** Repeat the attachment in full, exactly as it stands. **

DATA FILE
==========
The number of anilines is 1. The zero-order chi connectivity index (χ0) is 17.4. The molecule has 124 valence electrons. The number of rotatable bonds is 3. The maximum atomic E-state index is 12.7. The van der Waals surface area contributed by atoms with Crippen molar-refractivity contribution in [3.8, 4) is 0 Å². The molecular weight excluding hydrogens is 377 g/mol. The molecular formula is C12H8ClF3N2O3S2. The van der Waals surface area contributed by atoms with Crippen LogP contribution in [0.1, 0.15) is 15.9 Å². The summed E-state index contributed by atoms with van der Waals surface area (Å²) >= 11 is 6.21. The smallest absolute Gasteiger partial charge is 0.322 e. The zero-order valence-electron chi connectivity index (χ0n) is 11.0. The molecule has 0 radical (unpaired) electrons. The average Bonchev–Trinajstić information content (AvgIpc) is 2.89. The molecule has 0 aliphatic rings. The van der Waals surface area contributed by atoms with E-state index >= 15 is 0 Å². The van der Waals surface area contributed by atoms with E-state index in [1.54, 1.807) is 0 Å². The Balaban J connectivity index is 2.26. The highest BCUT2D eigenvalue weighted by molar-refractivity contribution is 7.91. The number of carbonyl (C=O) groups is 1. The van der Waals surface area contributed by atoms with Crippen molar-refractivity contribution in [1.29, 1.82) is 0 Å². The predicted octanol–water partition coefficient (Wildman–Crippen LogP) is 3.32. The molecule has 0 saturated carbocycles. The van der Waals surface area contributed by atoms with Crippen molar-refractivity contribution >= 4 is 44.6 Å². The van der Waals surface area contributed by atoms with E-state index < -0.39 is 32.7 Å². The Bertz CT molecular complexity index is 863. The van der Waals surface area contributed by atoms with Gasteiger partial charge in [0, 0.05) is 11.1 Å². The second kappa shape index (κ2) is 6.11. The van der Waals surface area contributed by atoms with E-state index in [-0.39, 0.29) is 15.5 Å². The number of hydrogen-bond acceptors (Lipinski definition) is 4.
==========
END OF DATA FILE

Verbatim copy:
The number of anilines is 1. The zero-order chi connectivity index (χ0) is 17.4. The molecule has 124 valence electrons. The number of rotatable bonds is 3. The maximum atomic E-state index is 12.7. The van der Waals surface area contributed by atoms with Crippen molar-refractivity contribution in [3.8, 4) is 0 Å². The molecular weight excluding hydrogens is 377 g/mol. The molecular formula is C12H8ClF3N2O3S2. The van der Waals surface area contributed by atoms with Crippen LogP contribution in [0.1, 0.15) is 15.9 Å². The summed E-state index contributed by atoms with van der Waals surface area (Å²) >= 11 is 6.21. The smallest absolute Gasteiger partial charge is 0.322 e. The zero-order valence-electron chi connectivity index (χ0n) is 11.0. The molecule has 0 radical (unpaired) electrons. The average Bonchev–Trinajstić information content (AvgIpc) is 2.89. The molecule has 0 aliphatic rings. The van der Waals surface area contributed by atoms with E-state index >= 15 is 0 Å². The van der Waals surface area contributed by atoms with E-state index in [1.54, 1.807) is 0 Å². The Balaban J connectivity index is 2.26. The highest BCUT2D eigenvalue weighted by molar-refractivity contribution is 7.91. The number of carbonyl (C=O) groups is 1. The van der Waals surface area contributed by atoms with Crippen molar-refractivity contribution in [1.29, 1.82) is 0 Å². The predicted octanol–water partition coefficient (Wildman–Crippen LogP) is 3.32. The molecule has 0 saturated carbocycles. The van der Waals surface area contributed by atoms with Crippen molar-refractivity contribution >= 4 is 44.6 Å². The van der Waals surface area contributed by atoms with E-state index < -0.39 is 32.7 Å². The Bertz CT molecular complexity index is 863. The van der Waals surface area contributed by atoms with Gasteiger partial charge in [0, 0.05) is 11.1 Å². The second kappa shape index (κ2) is 6.11. The van der Waals surface area contributed by atoms with E-state index in [-0.39, 0.29) is 15.5 Å². The number of hydrogen-bond acceptors (Lipinski definition) is 4.